Sunday, 1 September 2013

Cleveland Way - Coastal Walk from Whitby to Robin Hood’s Bay

Whitby is a picturesque and atmospheric fishing town steeped in maritime history on the North Yorkshire coast. It is packed full of cobbled streets, alleyways and old fisherman’s cottages that all appear to be piled up on top of one another. I’ve been visiting Whitby for nearly two decades now and it is a firm family favourite.
In all that time I have never walked along Cleveland Way from Whitby to Robin Hood’s Bay, as visits are usually in the depths of winter. So this time, I was determined to take advantage of the glorious sunny weather and complete the eight mile coastal walk.
We set off from our cottage at the end of Henrietta Street walking past the wonderful smoky smells emanating from Fortunes Kippers (a renowned smokehouse and shop selling fabulous smoked kippers) and along to the bottom of the 199 steps. Upon reaching the top of the steps, you enter the sacred ground of St. Mary’s church (the graveyard is used as a setting in Bram Stoker’s novel, Dracula) and immediately pass the intricately carved Caedmon Cross. This twenty foot high monument commemorates Caedmon, a farm worker who went on to become the creator of English sacred song and England’s first poet. 

It is well worth the effort of climbing up the 199 steps to St Mary’s churchyard as you are rewarded with stunning views of Whitby harbour and beyond to the coastal village of Sandsend. The atmospheric ruins of Whitby Abbey dominate this part of the headland and always provide a great photo opportunity! 
Photo on the top left shows Saltwick Nab where Rohilla ran aground in 1914
Cleveland Way is a well signed trail and we were able to easily pick out the route by the Abbey that hugs the edge of the cliff tops. The walk has gentle terrain with occasional steep inclines. Sights along the way include rugged cliffs, idyllic farmland and lighthouses. Dotted along the trail are points of historical interest such as Saltwick Nab where the hospital ship Rohilla ran aground in 1914 and you can also see hints of a coastal coalmine.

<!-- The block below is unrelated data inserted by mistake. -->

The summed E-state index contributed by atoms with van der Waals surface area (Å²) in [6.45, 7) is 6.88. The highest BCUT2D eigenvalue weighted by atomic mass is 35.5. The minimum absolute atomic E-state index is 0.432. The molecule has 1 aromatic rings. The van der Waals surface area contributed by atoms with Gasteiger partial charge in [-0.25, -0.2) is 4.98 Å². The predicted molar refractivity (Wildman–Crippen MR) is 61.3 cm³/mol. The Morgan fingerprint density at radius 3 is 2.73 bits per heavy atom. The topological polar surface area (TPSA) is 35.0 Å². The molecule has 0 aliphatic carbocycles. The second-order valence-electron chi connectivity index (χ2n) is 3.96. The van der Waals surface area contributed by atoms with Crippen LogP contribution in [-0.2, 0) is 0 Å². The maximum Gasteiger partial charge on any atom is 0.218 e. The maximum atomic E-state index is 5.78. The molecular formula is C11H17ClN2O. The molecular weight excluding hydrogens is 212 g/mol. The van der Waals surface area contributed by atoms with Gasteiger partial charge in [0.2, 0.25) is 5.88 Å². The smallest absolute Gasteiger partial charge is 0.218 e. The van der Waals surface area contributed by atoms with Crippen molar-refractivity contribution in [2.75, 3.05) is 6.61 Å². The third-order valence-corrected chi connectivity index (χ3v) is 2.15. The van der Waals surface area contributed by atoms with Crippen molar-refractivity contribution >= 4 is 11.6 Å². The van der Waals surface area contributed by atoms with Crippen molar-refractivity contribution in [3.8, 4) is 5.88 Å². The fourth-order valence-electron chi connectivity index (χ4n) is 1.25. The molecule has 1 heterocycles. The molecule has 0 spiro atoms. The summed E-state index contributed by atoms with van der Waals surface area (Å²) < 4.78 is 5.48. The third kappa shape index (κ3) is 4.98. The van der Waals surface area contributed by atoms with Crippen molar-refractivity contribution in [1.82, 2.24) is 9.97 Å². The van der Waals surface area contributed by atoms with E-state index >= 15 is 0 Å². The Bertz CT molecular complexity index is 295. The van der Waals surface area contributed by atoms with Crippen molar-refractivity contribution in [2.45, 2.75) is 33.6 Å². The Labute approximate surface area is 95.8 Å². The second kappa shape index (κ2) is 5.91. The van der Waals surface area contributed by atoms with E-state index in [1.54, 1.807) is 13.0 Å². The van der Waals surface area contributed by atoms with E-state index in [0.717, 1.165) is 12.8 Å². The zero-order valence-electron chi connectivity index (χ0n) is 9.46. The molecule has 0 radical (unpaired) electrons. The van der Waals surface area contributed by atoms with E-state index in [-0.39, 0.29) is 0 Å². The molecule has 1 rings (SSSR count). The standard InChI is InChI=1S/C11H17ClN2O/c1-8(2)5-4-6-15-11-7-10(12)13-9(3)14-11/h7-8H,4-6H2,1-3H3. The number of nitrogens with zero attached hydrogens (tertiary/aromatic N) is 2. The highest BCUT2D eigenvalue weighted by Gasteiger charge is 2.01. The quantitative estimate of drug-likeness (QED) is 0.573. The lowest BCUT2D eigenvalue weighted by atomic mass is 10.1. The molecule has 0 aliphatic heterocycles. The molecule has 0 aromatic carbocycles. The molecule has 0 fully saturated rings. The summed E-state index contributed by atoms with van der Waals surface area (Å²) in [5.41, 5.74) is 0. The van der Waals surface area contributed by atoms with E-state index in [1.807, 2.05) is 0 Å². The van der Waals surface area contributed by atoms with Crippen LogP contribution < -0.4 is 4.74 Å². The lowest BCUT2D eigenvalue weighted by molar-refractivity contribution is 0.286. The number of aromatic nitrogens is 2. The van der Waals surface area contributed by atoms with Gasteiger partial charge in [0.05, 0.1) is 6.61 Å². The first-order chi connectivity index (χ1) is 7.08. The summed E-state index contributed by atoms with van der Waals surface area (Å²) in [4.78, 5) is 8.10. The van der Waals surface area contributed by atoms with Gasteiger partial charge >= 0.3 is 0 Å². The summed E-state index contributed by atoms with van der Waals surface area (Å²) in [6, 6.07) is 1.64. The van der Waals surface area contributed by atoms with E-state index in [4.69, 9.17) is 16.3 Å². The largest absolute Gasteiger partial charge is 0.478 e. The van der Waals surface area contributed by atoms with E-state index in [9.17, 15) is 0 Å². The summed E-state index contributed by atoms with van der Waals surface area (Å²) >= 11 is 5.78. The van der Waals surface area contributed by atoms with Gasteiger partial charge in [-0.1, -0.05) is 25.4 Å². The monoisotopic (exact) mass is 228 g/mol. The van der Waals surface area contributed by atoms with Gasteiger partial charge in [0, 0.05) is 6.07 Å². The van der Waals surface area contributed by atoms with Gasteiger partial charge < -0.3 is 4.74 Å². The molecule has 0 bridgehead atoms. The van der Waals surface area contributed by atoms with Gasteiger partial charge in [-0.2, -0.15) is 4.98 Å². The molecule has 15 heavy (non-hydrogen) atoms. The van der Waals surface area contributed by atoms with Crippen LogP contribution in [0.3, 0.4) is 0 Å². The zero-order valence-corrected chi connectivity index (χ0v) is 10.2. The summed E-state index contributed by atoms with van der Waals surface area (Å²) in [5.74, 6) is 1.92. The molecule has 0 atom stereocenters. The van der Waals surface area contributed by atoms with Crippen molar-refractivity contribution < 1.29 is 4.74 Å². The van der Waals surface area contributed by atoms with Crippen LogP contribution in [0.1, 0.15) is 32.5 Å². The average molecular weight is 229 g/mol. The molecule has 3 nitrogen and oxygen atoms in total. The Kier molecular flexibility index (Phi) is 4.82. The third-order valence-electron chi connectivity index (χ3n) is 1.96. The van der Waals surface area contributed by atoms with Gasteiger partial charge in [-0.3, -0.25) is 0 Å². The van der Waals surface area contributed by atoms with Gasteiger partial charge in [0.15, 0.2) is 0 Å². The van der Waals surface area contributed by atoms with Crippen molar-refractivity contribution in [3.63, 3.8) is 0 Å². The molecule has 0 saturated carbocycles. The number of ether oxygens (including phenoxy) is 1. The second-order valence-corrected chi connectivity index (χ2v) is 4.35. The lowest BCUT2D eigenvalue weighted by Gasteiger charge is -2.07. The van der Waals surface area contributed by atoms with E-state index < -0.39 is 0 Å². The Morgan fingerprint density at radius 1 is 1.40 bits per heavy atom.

After a couple of hours we were eventually greeted with the stunning sight of Robin Hood’s Bay. Robin Hood’s Bay is a small fishing village where row upon row of tiny cottages hug the two steep cliffs. It has one small road down to the bay and access is mainly on foot along a rabbit warren of narrow cobbled streets. The Bay’s lifeblood used to come from fishing and smuggling. Today it thrives on tourism and it was lovely to see dogs and children alike running in and out of the sea at low tide.
I’d like to add that we did our bit for the local economy and had an ale in two of the three pubs there after we had wolved down a portion of delicious fish and chips from Mariondale Fisheries. All in all it was a totally enjoyable walk with great views of the dramatic coastline. I thoroughly recommend giving it a go!


  1. Aah! All my favourite places!
    We are kindred spirits! X

    1. We love it there and have some great memories form over the years